Monday, 30 January 2012

A Non-Satirical Look at Ottawa's PIN Messaging "Scandal"

Is Ottawa's PIN scandal really a tempest in a teapot.

You cannot legislate or regulate integrity. The only thing that can ensure someone's integrity is their integrity.

As it stands now there is a possibility for Ottawa City staff members to discuss public policy matters without there being a record of it, by holding those discussions in person, on the telephone or via PIN messages, none of which is recorded.

If the City was to start recording PIN messages, staff members could still conduct unrecorded conversations on the telephone or in person.

So the debate should not be about ensuring staff do not conduct unrecorded conversations or enforcing some code of integrity.

The debate should be about whether PIN messages are the type of interaction that should form part of the public record. My understanding is that, even more than phone and in person conversations they are not.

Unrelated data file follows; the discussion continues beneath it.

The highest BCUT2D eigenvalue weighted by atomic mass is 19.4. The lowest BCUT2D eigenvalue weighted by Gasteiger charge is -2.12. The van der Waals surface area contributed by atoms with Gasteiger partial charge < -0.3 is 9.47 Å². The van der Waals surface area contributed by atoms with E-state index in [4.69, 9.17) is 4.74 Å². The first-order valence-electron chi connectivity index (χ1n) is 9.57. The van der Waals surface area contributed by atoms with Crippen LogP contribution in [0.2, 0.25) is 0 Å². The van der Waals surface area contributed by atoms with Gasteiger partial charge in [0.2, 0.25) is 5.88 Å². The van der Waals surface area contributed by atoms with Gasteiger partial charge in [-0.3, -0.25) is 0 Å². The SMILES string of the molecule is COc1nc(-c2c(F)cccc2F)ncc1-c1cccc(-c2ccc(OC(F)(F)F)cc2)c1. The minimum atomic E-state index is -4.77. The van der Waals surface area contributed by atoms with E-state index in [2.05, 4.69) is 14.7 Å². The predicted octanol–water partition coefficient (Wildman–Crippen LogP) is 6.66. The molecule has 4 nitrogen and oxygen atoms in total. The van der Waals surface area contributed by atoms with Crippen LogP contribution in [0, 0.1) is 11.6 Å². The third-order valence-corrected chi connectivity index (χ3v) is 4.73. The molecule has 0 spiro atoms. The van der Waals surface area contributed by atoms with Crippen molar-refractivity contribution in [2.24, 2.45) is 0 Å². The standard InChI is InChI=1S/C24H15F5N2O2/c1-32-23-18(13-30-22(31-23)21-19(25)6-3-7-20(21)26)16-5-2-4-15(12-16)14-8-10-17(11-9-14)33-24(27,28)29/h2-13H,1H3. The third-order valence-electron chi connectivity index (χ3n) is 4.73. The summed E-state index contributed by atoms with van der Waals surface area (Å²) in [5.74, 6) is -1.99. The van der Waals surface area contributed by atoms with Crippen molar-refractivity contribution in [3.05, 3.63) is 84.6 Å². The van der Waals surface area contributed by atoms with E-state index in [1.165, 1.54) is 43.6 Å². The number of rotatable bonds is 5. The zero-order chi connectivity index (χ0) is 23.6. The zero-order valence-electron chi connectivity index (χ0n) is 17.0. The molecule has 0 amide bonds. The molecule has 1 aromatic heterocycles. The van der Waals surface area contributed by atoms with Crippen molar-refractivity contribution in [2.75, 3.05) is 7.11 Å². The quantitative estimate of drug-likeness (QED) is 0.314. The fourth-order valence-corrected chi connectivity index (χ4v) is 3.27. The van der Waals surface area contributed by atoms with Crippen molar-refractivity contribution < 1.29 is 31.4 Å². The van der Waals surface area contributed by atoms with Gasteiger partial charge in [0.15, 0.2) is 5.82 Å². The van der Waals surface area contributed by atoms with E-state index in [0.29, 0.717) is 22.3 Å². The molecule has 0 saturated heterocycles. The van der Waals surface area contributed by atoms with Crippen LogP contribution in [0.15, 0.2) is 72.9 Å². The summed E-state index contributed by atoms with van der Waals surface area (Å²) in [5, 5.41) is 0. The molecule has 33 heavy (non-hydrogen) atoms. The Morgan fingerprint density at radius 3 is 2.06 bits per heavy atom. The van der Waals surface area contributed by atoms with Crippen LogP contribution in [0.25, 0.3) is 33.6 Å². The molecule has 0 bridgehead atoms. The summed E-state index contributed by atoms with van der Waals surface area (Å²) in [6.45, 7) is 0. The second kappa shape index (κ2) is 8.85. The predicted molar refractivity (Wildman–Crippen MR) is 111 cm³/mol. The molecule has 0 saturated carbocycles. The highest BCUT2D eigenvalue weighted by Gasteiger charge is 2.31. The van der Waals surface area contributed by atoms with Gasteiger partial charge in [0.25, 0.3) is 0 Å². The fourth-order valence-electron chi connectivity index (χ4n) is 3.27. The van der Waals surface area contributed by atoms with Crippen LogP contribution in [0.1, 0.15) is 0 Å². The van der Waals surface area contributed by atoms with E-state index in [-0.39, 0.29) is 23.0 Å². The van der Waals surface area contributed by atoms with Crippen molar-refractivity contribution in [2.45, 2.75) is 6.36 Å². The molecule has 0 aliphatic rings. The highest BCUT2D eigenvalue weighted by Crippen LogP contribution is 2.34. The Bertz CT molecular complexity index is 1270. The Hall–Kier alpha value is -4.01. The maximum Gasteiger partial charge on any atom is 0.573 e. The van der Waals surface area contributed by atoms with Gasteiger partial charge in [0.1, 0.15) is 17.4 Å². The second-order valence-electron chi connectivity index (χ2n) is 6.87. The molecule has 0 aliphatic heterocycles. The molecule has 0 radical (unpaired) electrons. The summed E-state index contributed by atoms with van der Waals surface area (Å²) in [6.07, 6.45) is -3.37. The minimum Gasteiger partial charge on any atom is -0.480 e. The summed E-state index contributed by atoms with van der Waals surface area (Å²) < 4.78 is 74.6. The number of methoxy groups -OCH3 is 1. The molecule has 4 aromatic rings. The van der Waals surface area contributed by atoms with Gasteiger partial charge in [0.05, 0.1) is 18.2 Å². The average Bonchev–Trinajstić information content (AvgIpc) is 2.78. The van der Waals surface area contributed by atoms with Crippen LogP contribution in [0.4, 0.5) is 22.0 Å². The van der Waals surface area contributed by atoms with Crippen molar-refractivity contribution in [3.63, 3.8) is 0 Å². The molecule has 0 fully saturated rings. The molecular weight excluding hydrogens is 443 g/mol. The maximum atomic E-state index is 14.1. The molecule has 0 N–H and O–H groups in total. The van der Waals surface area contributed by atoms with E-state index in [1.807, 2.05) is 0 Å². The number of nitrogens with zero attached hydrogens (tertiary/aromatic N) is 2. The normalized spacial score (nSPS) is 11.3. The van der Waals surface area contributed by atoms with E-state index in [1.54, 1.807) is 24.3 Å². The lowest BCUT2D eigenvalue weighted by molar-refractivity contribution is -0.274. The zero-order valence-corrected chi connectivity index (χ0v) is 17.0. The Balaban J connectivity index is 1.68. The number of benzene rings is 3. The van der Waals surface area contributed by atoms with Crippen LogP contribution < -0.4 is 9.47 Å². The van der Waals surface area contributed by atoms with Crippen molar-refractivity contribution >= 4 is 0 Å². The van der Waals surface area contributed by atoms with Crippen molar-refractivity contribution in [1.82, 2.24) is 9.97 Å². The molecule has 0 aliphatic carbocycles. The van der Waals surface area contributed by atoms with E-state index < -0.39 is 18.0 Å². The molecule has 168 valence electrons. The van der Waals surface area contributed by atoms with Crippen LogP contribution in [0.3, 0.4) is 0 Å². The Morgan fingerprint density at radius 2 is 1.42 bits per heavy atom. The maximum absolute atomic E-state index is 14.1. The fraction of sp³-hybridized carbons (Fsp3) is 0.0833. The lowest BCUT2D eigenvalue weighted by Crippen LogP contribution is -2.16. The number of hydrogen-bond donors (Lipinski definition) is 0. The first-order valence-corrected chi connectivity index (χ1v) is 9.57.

Normal documentation and even e-malls that often contain lengthy information, explanations and reasoning for policies often do and should be documented and archived. In the case of phone conversations or in person meetings the usual practice is to take notes during, or make them after, to record key information shared or decisions taken. This can easily be done for PIN messages when warranted and avoid a massive and costly archiving of every mundane exchange.

We could record every PIN message and phone call and in person conversation and if people wanted to have a private and secret conversation it would not be hard to do, barring attaching 24 hour recording devices to all staff members bodies, and then the satirical take wouldn't seem so far out after all.

You cannot legislate or regulate integrity. The only thing that can ensure someone's integrity is their integrity.

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